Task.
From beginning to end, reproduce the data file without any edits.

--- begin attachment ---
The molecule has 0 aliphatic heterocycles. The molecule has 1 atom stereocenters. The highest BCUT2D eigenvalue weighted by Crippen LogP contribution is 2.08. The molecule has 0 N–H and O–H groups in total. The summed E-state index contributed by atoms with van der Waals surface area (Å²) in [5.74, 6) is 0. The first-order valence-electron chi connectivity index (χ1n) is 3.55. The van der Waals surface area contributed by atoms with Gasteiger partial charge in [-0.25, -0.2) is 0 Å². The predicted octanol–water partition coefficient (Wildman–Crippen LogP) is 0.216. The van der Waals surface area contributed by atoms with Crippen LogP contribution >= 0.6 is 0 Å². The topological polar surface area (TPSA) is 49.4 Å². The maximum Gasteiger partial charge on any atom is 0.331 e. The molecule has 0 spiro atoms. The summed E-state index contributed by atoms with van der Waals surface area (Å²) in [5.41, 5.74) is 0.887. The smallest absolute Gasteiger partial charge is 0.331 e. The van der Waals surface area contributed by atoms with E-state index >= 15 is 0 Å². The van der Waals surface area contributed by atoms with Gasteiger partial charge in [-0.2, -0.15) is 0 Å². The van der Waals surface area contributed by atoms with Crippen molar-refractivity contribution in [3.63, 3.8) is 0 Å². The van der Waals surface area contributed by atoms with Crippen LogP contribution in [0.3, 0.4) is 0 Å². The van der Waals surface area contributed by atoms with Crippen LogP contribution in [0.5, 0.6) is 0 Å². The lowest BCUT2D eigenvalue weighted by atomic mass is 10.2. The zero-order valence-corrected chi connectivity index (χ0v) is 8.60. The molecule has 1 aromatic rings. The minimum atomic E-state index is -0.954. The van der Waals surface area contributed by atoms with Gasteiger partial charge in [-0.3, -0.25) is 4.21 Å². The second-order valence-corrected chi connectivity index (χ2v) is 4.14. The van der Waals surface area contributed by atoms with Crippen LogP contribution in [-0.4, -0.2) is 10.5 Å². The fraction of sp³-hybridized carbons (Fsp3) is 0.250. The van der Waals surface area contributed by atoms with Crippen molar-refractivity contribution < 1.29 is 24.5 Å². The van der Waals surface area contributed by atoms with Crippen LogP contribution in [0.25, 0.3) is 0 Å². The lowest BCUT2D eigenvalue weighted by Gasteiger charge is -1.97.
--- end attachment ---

The molecule has 0 aliphatic heterocycles. The molecule has 1 atom stereocenters. The highest BCUT2D eigenvalue weighted by Crippen LogP contribution is 2.08. The molecule has 0 N–H and O–H groups in total. The summed E-state index contributed by atoms with van der Waals surface area (Å²) in [5.74, 6) is 0. The first-order valence-electron chi connectivity index (χ1n) is 3.55. The van der Waals surface area contributed by atoms with Gasteiger partial charge in [-0.25, -0.2) is 0 Å². The predicted octanol–water partition coefficient (Wildman–Crippen LogP) is 0.216. The van der Waals surface area contributed by atoms with Crippen LogP contribution >= 0.6 is 0 Å². The topological polar surface area (TPSA) is 49.4 Å². The maximum Gasteiger partial charge on any atom is 0.331 e. The molecule has 0 spiro atoms. The summed E-state index contributed by atoms with van der Waals surface area (Å²) in [5.41, 5.74) is 0.887. The smallest absolute Gasteiger partial charge is 0.331 e. The van der Waals surface area contributed by atoms with E-state index >= 15 is 0 Å². The van der Waals surface area contributed by atoms with Gasteiger partial charge in [-0.2, -0.15) is 0 Å². The van der Waals surface area contributed by atoms with Crippen molar-refractivity contribution in [3.63, 3.8) is 0 Å². The van der Waals surface area contributed by atoms with Crippen LogP contribution in [0.3, 0.4) is 0 Å². The van der Waals surface area contributed by atoms with Crippen LogP contribution in [0.5, 0.6) is 0 Å². The lowest BCUT2D eigenvalue weighted by atomic mass is 10.2. The zero-order valence-corrected chi connectivity index (χ0v) is 8.60. The molecule has 1 aromatic rings. The minimum atomic E-state index is -0.954. The van der Waals surface area contributed by atoms with Gasteiger partial charge in [-0.3, -0.25) is 4.21 Å². The second-order valence-corrected chi connectivity index (χ2v) is 4.14. The van der Waals surface area contributed by atoms with Crippen LogP contribution in [-0.4, -0.2) is 10.5 Å². The fraction of sp³-hybridized carbons (Fsp3) is 0.250. The van der Waals surface area contributed by atoms with Crippen molar-refractivity contribution < 1.29 is 24.5 Å². The van der Waals surface area contributed by atoms with Crippen LogP contribution in [0.25, 0.3) is 0 Å². The lowest BCUT2D eigenvalue weighted by Gasteiger charge is -1.97.